MOSCOW (Reuters) - The World Cup will return to the United States, 32 years after the groundbreaking first tournament in the country, and organizers are promising a very different experience for fans traveling to the country.
The United States, together with Mexico and Canada, won the right to host the 2026 tournament in a FIFA vote on Wednesday in Moscow, beating African rivals Morocco.
While Mexico has a lengthy football history with a long-established domestic league and has hosted the World Cup twice before — in 1970 and 1986 — the United States is still viewed as an emerging soccer nation.
The 1994 World Cup in the U.S. set surviving records for attendance figures thanks to the large, mostly NFL, stadiums that were used, but those who traveled to the tournament noted that the local populations were often not fully informed about the sport.
That will not be the case in eight years time.
Two years after the 1994 tournament, Major League Soccer was launched and the competition has subsequently grown to 23 teams, with clubs in all regions of the country and Canada.
The U.S national team failed to qualify for Russia 2018, which begins on Thursday, but that was a major surprise for a country that had appeared in every tournament since 1990, reaching the quarter-finals in 2002.
Perhaps most crucially, Americans are no longer isolated from the world game and thousands of them watch Europe’s Champions League and England’s Premier League, developing a knowledge of the sport and its greatest talents.
American Sunil Gulati, a FIFA vice-president and until recently the president of the U.S. Soccer Federation (USSF), was involved in the 1994 tournament and says visitors in 2026 will find a much more informed public.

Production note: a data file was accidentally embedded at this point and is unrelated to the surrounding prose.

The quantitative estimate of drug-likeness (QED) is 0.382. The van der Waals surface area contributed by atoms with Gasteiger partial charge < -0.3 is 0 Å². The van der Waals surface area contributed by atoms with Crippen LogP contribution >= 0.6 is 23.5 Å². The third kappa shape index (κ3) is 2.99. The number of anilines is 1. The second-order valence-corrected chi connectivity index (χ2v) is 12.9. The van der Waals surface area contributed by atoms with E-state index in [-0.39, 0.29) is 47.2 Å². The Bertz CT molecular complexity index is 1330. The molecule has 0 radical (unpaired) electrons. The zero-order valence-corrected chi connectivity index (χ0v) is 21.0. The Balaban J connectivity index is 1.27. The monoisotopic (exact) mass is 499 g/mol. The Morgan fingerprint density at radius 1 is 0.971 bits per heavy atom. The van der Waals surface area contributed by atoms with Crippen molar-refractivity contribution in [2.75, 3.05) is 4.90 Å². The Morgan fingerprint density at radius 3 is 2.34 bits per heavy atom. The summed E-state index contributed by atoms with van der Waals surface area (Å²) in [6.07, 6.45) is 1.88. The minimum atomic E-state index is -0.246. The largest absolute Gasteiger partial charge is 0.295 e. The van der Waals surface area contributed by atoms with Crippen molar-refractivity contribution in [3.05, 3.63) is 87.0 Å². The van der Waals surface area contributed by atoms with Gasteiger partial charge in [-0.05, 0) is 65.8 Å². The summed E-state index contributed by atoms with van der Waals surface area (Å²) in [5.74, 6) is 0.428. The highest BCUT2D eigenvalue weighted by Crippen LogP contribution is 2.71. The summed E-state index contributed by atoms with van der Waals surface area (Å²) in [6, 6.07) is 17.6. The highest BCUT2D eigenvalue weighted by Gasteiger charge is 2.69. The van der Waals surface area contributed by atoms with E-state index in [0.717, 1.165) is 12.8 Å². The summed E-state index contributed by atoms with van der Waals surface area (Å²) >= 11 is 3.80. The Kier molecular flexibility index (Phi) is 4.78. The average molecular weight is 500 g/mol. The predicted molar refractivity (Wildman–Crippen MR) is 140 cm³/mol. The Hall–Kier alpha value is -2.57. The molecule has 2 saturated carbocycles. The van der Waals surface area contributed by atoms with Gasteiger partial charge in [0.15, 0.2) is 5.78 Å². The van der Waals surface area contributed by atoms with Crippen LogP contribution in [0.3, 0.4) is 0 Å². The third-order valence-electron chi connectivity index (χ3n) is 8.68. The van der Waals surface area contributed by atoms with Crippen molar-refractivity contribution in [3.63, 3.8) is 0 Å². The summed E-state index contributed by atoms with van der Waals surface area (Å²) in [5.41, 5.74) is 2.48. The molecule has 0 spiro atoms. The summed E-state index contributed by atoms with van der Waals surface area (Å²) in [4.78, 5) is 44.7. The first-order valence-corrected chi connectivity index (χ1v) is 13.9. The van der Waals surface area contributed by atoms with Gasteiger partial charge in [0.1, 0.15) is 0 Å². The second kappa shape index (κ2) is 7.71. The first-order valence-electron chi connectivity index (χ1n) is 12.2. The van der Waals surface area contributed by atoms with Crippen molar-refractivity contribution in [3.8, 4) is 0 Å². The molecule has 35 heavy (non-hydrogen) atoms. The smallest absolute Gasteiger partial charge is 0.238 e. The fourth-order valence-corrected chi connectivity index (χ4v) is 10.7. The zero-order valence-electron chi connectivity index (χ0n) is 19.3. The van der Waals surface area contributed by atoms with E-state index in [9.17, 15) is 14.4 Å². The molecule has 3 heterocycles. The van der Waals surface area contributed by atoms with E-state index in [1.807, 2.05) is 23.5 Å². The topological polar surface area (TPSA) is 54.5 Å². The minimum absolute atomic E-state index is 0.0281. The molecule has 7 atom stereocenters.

“I don’t think there is any doubt that the American public is far more soccer literate whether that is because of the World Cup (in 1994) or the presence of MLS or the presence of international soccer on television and the changes in technology and social media that facilitate all of that,” he told Reuters.
“People are far more literate, far more knowledgeable and far more engaged. That part is great,” he added.
The current USSF president Carlos Cordeiro believes the 2026 World Cup will be a “lightning rod” for soccer in the United States.
“It will become sort of a transformational for the sport as kids who are now 8-, 10-, 12-years-old can all dream of potentially playing for a national team,” he said.
Former NBA executive Philippe Moggio, now the general secretary of CONCACAF, the regional soccer confederation that includes the U.S, Mexico and Canada as well as Central American and Caribbean nations, believes Wednesday’s decision will lead to a massive boost for the game in the U.S..
“I think the ‘94 World Cup demonstrated what a World Cup can do for soccer in the United States. I think in the next eight years you are going to see tremendous growth in terms not only of talent but from a fan-perspective,” he said.
“The passion you are going to see for that World Cup, you combine it with the passion that historically has existed in Mexico, the way Canada is growing, you are going to see a very different environment, a very different experience for visiting fans,” he said.
Reporting by Simon Evans; Editing by Toby Davis